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Can Storytelling Boost Sales?

By Saba on 11/12/2017
Applying the theory of storytelling to a marketing context may seem like trying to harness the impalpable. We know it increases website visits but how do you go about creating a story that will increase a company’s sales?
Read Time: 5 Min

Consumers build brands, not companies” (S. Gunelius, Forbes.com). Basically, what we choose to purchase is usually connected to how we perceive ourselves and that perception precedes and dictates our choice of consumer goods and services. So how do companies tap into such personal characterizations and does it affect their business turnover? They do it through storytelling. Good stories, well narrated, take us beyond our own parameters into worlds we may never see or experience but which are linked to commonly identified emotions. On one level, as we recognize love, hate, beauty, or revenge, a story that encompasses them will not only grab our attention but will linger in our memory and heart for a long time. More than any other form of information, a story will linger the longest and the strongest in our minds.

Storytelling boosts sales

Coca Cola invented a new persona with its own story and called it Coke Zero. This is a coke designed specifically for men. Why? Because its Diet Coke product was overly identified as a women’s drink and therefore men wouldn’t buy it. Coca Cola acted in accordance with a universal truth in order to boost trade. Namely that people make choices in accordance with how they believe a product will reflect on them.

Applying the theory of storytelling to a marketing context may seem like trying to harness the impalpable. We know it increases website visits but how do you go about creating a story that will increase a company’s sales?

Start by humanizing it. Anecdotes, personal experiences or relatable common situations are all excellent ways of humanizing a brand because they create a common link. To say something works for 81% of people is not as powerful as saying that it solved your Aunt Bessie’s problem from the moment she tried it. The more relatable the story, the more people recognize themselves in it. It also becomes imminently shareable because we all know someone with a similar problem and Aunt Bessie has found a way to solve it.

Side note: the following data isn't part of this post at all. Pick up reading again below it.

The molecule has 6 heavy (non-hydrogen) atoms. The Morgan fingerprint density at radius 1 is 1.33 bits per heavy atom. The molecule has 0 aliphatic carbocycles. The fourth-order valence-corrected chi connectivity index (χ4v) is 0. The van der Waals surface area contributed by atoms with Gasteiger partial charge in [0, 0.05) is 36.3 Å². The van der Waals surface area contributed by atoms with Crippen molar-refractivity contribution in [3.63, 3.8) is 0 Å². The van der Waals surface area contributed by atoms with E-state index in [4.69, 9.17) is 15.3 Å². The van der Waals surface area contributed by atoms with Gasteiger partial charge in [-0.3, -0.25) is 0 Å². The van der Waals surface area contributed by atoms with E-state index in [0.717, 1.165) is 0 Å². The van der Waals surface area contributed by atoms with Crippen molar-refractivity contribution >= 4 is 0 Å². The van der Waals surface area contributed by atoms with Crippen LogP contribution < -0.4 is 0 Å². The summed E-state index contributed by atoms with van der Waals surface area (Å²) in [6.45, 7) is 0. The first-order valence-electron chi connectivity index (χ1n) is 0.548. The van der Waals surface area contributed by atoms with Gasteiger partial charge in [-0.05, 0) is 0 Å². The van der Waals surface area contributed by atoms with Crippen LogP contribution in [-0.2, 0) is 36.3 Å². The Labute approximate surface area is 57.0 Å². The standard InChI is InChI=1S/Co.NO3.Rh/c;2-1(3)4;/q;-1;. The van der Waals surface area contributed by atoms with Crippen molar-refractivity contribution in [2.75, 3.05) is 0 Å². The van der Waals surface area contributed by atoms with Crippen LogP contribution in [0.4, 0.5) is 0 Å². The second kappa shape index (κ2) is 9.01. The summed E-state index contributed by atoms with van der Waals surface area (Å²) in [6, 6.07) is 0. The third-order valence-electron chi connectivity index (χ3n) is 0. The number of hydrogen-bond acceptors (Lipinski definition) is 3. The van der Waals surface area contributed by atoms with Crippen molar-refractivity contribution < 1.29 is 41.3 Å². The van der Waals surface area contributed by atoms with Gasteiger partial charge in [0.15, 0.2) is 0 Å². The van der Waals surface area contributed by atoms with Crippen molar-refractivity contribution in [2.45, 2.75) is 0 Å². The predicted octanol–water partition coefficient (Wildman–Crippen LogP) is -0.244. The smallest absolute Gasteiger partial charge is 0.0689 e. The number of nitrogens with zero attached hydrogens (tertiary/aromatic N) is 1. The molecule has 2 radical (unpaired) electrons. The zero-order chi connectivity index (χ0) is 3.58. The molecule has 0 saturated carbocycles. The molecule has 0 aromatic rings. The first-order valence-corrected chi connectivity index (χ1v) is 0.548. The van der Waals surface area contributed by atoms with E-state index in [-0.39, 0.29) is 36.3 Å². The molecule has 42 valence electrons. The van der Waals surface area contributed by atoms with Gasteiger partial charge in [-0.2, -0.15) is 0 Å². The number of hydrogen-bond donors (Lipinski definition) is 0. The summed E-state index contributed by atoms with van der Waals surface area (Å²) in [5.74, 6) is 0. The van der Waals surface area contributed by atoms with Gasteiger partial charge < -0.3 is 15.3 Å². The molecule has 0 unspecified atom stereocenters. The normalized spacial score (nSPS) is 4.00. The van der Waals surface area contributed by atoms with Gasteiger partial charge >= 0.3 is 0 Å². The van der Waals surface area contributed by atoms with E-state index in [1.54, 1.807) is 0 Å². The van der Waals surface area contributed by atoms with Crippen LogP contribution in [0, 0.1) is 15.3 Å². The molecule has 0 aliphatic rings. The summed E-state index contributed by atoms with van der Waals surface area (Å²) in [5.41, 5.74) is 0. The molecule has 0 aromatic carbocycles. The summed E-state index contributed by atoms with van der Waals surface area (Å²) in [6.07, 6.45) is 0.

Become an authority in your field. A perfect example of corporate storytelling is the continuing sales volume of brand name companies in the face of the significantly cheaper generic over-the-counter medicines. Generic products are subject to the same strict regulations of the Food & Drug Administration as any brand name version and yet people willingly pay three times more for a brand name version of products like anti-allergy tablets or flu medicines. Why? Because they are familiar with the brand and they believe in the story it tells, namely that the brand assumes responsibility for the trustworthiness of its products. This trust is transferred into a reluctance to change or even to try another. Without a doubt, generic medicines have a perception problem blocking their sales volume.

Be true to yourself. The image of Dubai as an ideal international family-friendly holiday destination where there is something for everybody has been extremely successful. Compared to its neighbours in the Gulf, Dubai wins the prize for attracting a serious number of western tourists who feel safe enough to venture to a region with political concerns. Through major investment in the country’s infrastructure, communications and a hospitable international business environment, Dubai guarantees safe luxury accommodation and entertainment for everyone, not just the elite and it fulfils that promise. It is the ultimate example of how storytelling can affect ROI

What is sauce for the goose is not always sauce for the gander. In other words, make sure you know as much about who you want to attract and then act accordingly. Language and cultural differences must be taken on board before anything is formally launched into the digital world. Mistakes at this juncture are extremely hard to rectify and can cost a brand everything. The editorial content of a website is very much a part of a brand’s story and is the path to an increase in website visits. Formal language as opposed to slang, sober up-market contributors as opposed to YouTube celebrities, the font, the background colour, background music, background graphics, each and all will affect the mood and tone of a site and must be chosen with a brand’s image in mind. Pop Art won’t suit pension fund managers and classical music just doesn’t speak to young high street fashion retailers.

Make sure you have all the bells and whistles. ROI in marketing is gaged by an increase in the number of people visiting a site, registering on a site and, if possible, purchasing on the site. In other words, it’s about the volume of interest shown on a site. So make sure you have lots of appropriate and pleasant infographics, videos, calls for action, site maps, company information, contact email addresses and numbers. All of which must fit the overall personality of the brand at the heart of the story.

Not everyone has the confidence to tell a good story but all of us have a story within us that is dying to be heard. If you can follow the guideline above and apply it to a commercial enterprise or an individual business, the storytelling will take off, bring its own narrative into play and directly affect your ROI, which ultimately will affect your sales volume!

 

Read more: What's the story with content marketing?

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